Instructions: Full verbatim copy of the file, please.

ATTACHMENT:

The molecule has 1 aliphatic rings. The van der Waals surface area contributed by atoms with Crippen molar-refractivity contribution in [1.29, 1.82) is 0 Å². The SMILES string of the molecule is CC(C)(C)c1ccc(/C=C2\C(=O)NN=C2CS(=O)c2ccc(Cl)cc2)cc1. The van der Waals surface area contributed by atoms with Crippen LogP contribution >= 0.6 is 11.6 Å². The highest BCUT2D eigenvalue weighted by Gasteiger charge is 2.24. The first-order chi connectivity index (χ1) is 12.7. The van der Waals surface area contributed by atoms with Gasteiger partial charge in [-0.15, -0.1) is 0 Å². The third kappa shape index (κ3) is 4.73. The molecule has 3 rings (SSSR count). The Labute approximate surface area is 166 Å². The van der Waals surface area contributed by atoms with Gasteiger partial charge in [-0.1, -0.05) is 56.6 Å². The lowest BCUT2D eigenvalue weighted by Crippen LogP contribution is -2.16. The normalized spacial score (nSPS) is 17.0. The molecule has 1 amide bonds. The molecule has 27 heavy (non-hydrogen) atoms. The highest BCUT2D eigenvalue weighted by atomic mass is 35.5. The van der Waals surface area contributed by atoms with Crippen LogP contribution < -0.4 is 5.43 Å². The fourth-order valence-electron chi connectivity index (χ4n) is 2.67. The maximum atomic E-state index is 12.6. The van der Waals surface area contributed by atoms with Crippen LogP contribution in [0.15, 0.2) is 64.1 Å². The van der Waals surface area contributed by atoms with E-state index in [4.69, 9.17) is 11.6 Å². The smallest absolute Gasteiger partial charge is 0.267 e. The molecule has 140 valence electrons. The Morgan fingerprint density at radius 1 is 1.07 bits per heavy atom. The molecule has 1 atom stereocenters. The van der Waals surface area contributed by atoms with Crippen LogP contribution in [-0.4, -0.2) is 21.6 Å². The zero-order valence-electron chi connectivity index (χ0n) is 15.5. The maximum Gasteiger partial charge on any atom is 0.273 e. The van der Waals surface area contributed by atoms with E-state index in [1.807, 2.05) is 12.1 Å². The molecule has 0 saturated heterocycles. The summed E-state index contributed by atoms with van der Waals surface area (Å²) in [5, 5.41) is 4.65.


The molecule has 1 aliphatic rings. The van der Waals surface area contributed by atoms with Crippen molar-refractivity contribution in [1.29, 1.82) is 0 Å². The SMILES string of the molecule is CC(C)(C)c1ccc(/C=C2\C(=O)NN=C2CS(=O)c2ccc(Cl)cc2)cc1. The van der Waals surface area contributed by atoms with Crippen LogP contribution >= 0.6 is 11.6 Å². The highest BCUT2D eigenvalue weighted by Gasteiger charge is 2.24. The first-order chi connectivity index (χ1) is 12.7. The van der Waals surface area contributed by atoms with Gasteiger partial charge in [-0.15, -0.1) is 0 Å². The third kappa shape index (κ3) is 4.73. The molecule has 3 rings (SSSR count). The Labute approximate surface area is 166 Å². The van der Waals surface area contributed by atoms with Gasteiger partial charge in [-0.1, -0.05) is 56.6 Å². The lowest BCUT2D eigenvalue weighted by Crippen LogP contribution is -2.16. The normalized spacial score (nSPS) is 17.0. The molecule has 1 amide bonds. The molecule has 27 heavy (non-hydrogen) atoms. The highest BCUT2D eigenvalue weighted by atomic mass is 35.5. The van der Waals surface area contributed by atoms with Crippen LogP contribution < -0.4 is 5.43 Å². The fourth-order valence-electron chi connectivity index (χ4n) is 2.67. The maximum atomic E-state index is 12.6. The van der Waals surface area contributed by atoms with Crippen LogP contribution in [0.15, 0.2) is 64.1 Å². The van der Waals surface area contributed by atoms with E-state index in [4.69, 9.17) is 11.6 Å². The smallest absolute Gasteiger partial charge is 0.267 e. The molecule has 140 valence electrons. The Morgan fingerprint density at radius 1 is 1.07 bits per heavy atom. The molecule has 1 atom stereocenters. The van der Waals surface area contributed by atoms with Crippen LogP contribution in [-0.4, -0.2) is 21.6 Å². The zero-order valence-electron chi connectivity index (χ0n) is 15.5. The maximum Gasteiger partial charge on any atom is 0.273 e. The van der Waals surface area contributed by atoms with E-state index in [1.807, 2.05) is 12.1 Å². The molecule has 0 saturated heterocycles. The summed E-state index contributed by atoms with van der Waals surface area (Å²) in [5, 5.41) is 4.65.